We are by no means experts.  What I have listed below are the things that have worked for our family.  Please feel free to add your suggestions and advice in the comments!


1.) We made a family birth plan using words and pictures

2.) We did family relaxation practice and labor rehearsals to help them prepare for labor and birth…

  • we talked about what a “working face” looks like – tension/pain vs. relaxation face
  • we talked about blood – ouchy blood from a cut vs. labor blood that means mommy’s body is working

3.) Point out other children who were big brothers and sister and talked about the kinds of things they were doing and the baby who was “just sleeping” or “just sitting”

4.) Depending on interval between children:
Have siblings help clean/set out the newborn items.
Use it as an opportunity to share

    • how they were so little once
    • how neat they are at their current age (point out all the things they have learned since then)
    • boundaries and expectations for their interaction with the newborn (you can hug and kiss baby while mommy is holding baby; if you want to, you can hold baby if I help you; you can help pick out clothing, diapering, bathtime, etc.)


1.) With caregivers during labor: Children had a box especially set aside of new things to play with: play-dough, coloring books and crayons, books, a little toy car or miniature dolls, disposable camera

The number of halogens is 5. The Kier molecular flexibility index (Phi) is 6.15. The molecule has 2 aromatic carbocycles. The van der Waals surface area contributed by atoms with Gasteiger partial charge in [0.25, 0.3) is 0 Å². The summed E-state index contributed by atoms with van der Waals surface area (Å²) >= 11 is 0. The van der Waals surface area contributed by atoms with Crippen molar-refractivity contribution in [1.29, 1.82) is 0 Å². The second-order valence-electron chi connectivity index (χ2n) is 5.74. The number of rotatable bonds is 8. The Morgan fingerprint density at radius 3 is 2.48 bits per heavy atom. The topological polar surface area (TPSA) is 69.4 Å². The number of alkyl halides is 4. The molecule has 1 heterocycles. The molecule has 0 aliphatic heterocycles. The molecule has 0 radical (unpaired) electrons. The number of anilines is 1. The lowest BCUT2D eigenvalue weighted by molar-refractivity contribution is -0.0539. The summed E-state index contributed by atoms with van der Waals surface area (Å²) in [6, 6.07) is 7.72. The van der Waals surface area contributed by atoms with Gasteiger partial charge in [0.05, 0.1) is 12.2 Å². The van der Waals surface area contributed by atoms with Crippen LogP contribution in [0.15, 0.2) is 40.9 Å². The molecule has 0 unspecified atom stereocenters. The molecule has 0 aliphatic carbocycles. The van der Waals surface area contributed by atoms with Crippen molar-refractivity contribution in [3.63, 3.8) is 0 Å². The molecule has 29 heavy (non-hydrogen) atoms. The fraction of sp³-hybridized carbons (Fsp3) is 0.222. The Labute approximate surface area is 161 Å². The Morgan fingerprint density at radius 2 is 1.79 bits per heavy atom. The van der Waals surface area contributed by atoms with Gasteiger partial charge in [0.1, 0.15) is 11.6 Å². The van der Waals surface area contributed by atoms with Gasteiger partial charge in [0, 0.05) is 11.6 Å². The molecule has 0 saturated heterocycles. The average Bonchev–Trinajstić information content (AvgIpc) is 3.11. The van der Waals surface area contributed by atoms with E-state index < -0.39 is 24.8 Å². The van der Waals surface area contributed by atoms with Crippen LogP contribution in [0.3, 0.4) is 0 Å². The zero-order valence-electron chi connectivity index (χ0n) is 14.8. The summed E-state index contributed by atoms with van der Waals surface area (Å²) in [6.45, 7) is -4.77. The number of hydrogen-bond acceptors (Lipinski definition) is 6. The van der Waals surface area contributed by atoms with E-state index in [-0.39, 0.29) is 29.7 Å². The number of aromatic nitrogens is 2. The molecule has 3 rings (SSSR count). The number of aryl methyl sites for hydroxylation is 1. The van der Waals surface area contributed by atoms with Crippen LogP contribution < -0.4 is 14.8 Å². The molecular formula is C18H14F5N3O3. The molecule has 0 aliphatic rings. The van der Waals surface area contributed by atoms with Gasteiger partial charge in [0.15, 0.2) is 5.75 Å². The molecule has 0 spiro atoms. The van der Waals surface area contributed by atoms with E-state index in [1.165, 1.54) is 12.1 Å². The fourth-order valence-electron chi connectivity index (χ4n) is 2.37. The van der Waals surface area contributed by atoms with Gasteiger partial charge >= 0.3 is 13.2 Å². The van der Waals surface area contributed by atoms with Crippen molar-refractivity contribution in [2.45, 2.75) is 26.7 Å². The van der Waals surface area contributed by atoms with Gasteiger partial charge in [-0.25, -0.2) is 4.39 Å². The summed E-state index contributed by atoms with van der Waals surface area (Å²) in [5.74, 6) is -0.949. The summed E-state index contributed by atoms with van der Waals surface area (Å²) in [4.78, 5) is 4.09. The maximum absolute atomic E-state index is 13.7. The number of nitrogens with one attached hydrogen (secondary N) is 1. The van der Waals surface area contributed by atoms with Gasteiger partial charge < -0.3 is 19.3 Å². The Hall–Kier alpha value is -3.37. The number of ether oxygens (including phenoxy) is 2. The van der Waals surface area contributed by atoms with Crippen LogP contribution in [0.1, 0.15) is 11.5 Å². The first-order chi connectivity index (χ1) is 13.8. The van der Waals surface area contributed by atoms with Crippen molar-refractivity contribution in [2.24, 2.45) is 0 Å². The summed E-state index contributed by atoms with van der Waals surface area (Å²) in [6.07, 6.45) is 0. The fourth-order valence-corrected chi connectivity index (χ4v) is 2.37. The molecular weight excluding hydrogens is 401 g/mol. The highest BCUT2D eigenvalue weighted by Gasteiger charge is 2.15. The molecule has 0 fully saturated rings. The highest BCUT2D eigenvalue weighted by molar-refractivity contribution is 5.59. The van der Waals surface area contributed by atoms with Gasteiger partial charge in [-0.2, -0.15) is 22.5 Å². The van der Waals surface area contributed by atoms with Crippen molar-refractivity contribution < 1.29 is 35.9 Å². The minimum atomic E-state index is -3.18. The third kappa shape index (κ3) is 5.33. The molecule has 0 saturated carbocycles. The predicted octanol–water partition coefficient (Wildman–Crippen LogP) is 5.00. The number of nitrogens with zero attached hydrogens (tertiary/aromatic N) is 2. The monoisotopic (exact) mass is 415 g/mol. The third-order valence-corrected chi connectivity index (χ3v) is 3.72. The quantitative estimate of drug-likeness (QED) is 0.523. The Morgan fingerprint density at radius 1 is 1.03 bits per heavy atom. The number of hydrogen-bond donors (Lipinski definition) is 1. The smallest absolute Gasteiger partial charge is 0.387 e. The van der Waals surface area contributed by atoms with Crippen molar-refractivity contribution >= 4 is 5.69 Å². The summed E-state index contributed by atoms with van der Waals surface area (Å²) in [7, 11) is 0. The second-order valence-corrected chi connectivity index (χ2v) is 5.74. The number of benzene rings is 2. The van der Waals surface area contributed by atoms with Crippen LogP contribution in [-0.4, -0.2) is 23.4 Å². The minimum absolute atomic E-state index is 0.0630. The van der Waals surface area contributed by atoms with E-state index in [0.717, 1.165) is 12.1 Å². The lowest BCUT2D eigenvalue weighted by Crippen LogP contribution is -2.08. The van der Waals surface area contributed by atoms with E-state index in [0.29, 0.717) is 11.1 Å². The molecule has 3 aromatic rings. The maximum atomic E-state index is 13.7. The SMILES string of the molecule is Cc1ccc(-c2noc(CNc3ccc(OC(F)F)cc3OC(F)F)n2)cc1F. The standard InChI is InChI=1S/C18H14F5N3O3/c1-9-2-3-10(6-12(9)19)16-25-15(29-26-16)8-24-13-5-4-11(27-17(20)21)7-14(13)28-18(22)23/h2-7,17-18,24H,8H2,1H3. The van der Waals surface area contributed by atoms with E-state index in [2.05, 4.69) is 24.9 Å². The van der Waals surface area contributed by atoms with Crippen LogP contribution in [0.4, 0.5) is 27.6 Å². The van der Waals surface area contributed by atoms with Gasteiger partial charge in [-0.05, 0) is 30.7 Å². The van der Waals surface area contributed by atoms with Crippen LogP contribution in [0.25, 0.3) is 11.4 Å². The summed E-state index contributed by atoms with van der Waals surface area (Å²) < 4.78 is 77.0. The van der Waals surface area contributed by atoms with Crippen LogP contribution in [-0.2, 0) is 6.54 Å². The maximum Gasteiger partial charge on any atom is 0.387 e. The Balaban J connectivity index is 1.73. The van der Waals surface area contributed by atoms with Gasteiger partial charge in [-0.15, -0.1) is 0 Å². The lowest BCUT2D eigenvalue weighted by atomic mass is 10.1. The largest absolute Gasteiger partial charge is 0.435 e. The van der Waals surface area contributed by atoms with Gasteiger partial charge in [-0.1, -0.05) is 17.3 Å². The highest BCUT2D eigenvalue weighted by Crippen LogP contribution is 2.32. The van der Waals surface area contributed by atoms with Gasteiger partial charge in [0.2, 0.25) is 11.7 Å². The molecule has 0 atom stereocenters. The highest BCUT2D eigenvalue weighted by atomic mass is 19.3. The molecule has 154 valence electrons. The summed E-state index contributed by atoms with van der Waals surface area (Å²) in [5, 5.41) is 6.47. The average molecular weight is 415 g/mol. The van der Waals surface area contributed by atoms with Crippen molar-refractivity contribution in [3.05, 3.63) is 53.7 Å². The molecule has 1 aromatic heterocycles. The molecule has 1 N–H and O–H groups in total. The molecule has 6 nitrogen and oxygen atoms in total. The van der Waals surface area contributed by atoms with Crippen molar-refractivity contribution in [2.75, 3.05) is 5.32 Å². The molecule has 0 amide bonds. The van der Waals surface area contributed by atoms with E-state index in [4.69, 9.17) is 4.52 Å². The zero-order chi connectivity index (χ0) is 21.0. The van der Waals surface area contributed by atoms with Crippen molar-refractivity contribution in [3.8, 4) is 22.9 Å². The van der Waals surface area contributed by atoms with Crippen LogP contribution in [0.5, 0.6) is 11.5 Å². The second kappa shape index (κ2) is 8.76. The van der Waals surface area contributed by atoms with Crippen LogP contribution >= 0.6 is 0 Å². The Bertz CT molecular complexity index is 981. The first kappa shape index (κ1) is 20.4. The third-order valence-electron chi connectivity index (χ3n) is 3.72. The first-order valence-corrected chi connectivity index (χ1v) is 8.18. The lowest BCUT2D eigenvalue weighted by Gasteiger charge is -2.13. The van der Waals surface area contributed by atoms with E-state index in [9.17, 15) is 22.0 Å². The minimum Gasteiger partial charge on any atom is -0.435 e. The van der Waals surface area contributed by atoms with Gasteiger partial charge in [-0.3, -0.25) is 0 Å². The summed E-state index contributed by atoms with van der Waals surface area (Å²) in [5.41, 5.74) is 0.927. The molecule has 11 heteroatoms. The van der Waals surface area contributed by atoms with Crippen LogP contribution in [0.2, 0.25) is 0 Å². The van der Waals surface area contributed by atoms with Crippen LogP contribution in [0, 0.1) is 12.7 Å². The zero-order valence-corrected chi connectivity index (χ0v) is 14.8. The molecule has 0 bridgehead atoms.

2.) Homebirth – give the children the opportunity to participate as little or as much as they wanted to.  They could come in where we were laboring, they could walk with us, eat with me, nap – or not.

3.) First visit/immediately after:
Giving a gift to the older sibling(s) from the newborn (Note: This worked especially well for our oldest who’s love language is giving gifts)


1.) We did lots of reading/picture books that explored pregnancy and  new babies/siblings

2.) Toddlers tend to be egocentric – make it work in your favor.
You are big!  You can _____ , not the baby, (s)he is too little. (spoken in a sing-song voice for emphasis.)
– eat (their favorite food)
– run
– play
– go (special trip)
– mention things they can do by themselves

3.) Reminding them that the baby was not going to be fun like them until they were older – they would have to let the baby sleep, nurse, and grow before they were ready to play.  I phrase this in relation to a season or the siblings age.

The baby will be able to respond to you/play ___ with you
– in the (season)
– when you are (age)
– after you turn (age)

4.) Use whichever phrasing resonates with your child.  We would set the expectation for 6-9 months for responding; after the 1 year birthday for actually playing things like ball, climbing, hide and seek, etc.